The "Loi sur la santé et les services sociaux" requires a 825-hour course for Ambulance Technicians, marking a new era in training.
  • Urgences-santé is created

    Urgences-santé is created
    The Government creates the first "conseil d’administration d’Urgences-santé". Urgences-santé is the only public pre-hospital medical service organization in Quebec. On July 17, 1989 all Ambulance Technicians of "Coopérative des travailleurs des services ambulanciers du Montréal (CTSAM)" are integrated into Urgences-santé.
  • Rapport d'intervention préhospitalier (RIP)

    Rapport d'intervention préhospitalier (RIP)
    In 1991, the "rapport d'intervention préhospitalier (RIP)" is introduced. The RIP is a medico-legal document added to the patient's medical file. It describes the patient's signs and symptoms throughout the intervention and records all administered techniques and treatments. In addition, it outlines "refusal of services" procedures.
  • 810-hour AEC program

    810-hour AEC program
    Collège Ahuntsic and Cégep de Sainte-Foy offer a 810-hour program leading to an "attestation d’études collégiales (AEC)" in "techniques ambulancières".
  • MDSA & Combitube

    MDSA & Combitube
    Urgences-santé introduces: 1) the "moniteur défibrillateur semi-automatique (MDSA)" allowing for defibrillation of cardiac arrests caused by shockable rhythms (VTach, VFib); and 2) the Combitube allowing for intubation and airway protection during respiratory arrest and cardiac arrest. Until now, intubation was a technique previously restricted to physicians. As a result of these new techniques, an additional 30-hours of training are added to the 810-hour AEC program.
  • Urgences-santé offers Continuing Education

    Urgences-santé offers Continuing Education
    As the scope of pre-hospital care expands, Urgences-santé offers Continuing Education training to its employees for newly approved medications, techniques and equipment.
  • Indice préhospitalier pour traumatismes (IPT)

    Indice préhospitalier pour traumatismes (IPT)
    The Montreal General Hospital and Hôpital du Sacré-Cœur are designated as tertiary trauma centres in Montreal. In order to ensure that all major traumas are transported to either of these two centres, Urgences-santé instates the use of the "indice préhospitalier pour traumatismes (IPT)" to aid in the designation of major versus minor trauma.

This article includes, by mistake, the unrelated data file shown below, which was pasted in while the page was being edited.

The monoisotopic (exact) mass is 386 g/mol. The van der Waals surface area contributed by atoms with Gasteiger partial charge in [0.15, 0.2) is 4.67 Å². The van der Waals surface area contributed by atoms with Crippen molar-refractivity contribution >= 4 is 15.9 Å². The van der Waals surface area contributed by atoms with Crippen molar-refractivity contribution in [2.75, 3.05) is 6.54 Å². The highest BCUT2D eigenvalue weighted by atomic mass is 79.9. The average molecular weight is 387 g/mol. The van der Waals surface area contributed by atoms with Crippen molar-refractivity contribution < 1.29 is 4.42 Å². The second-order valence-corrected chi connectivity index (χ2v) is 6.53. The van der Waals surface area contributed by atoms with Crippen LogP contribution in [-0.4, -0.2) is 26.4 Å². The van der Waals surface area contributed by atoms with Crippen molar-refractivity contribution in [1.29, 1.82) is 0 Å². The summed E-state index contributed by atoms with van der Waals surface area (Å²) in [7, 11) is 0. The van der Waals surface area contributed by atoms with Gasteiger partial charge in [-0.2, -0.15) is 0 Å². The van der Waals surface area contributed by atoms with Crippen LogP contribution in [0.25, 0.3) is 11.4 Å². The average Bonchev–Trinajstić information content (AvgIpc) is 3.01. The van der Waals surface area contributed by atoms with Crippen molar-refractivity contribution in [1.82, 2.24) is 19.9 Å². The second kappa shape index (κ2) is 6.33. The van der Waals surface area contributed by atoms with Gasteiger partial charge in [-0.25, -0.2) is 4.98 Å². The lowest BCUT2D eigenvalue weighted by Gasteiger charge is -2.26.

• PICTA - 1st edition

    The 1st edition of the "protocoles d'intervention clinique à l'usage des techniciens ambulanciers du Quebec (PICTA)" is introduced. The protocols provide an algorithmic approach to patient assessment and treatment for various intervention types, including trauma, pediatrics, psychiatry and obstetrics.
  • Vacuum mattress

    Vacuum mattress
    The vacuum mattress is a medical device used for the immobilisation of patients, especially in the case of vertebra, pelvis or limb trauma. Following a 1-year pilot project by Urgences-santé, the vacuum mattress is added to standard ambulance equipment.
  • Epinephrine

    Epinephrine
    In 1998, Ambulance Technicians in some areas of Quebec were trained to administer EpiPen® in cases of anaphylaxis. CETAM saves four patients in the first month of its use. In 2001, sub-cutaneously administered epinephrine is the first medication introduced by Urgences-santé.
  • Règlement sur les activités professionnelles pouvant être exercées dans le cadre des services et soins préhospitaliers d'urgence

    Règlement sur les activités professionnelles pouvant être exercées dans le cadre des services et soins préhospitaliers d'urgence
    Règlement sur les activités professionnelles pouvant être exercées dans le cadre des services et soins préhospitaliers d'urgence
    Outlining the scope of pre-hospital care in QC, section 3.9.3 allows Ambulance Technicians to "administrer les substances ou les médicaments requis, par voie sublinguale, orale, intranasale, sous-cutanée, intramusculaire, transdermique ou par inhalation".
  • NTG, ASA, SAL & GLU

    NTG, ASA, SAL & GLU
    Nitroglycerin, aspirin, salbutamol & glucaon are introduced by Urgences-santé. Along with epinephrine, the "Programme d'administration des 5 médicaments" is based on the Symptom Relief Program developed in Ontario in 1996. Ambulance Technicians can now treat cardiac-related chest pain, respiratory distress, hypoglycemia and anaphylaxis in the pre-hospital setting.
  • Advanced Life Support (ALS)

    Advanced Life Support (ALS)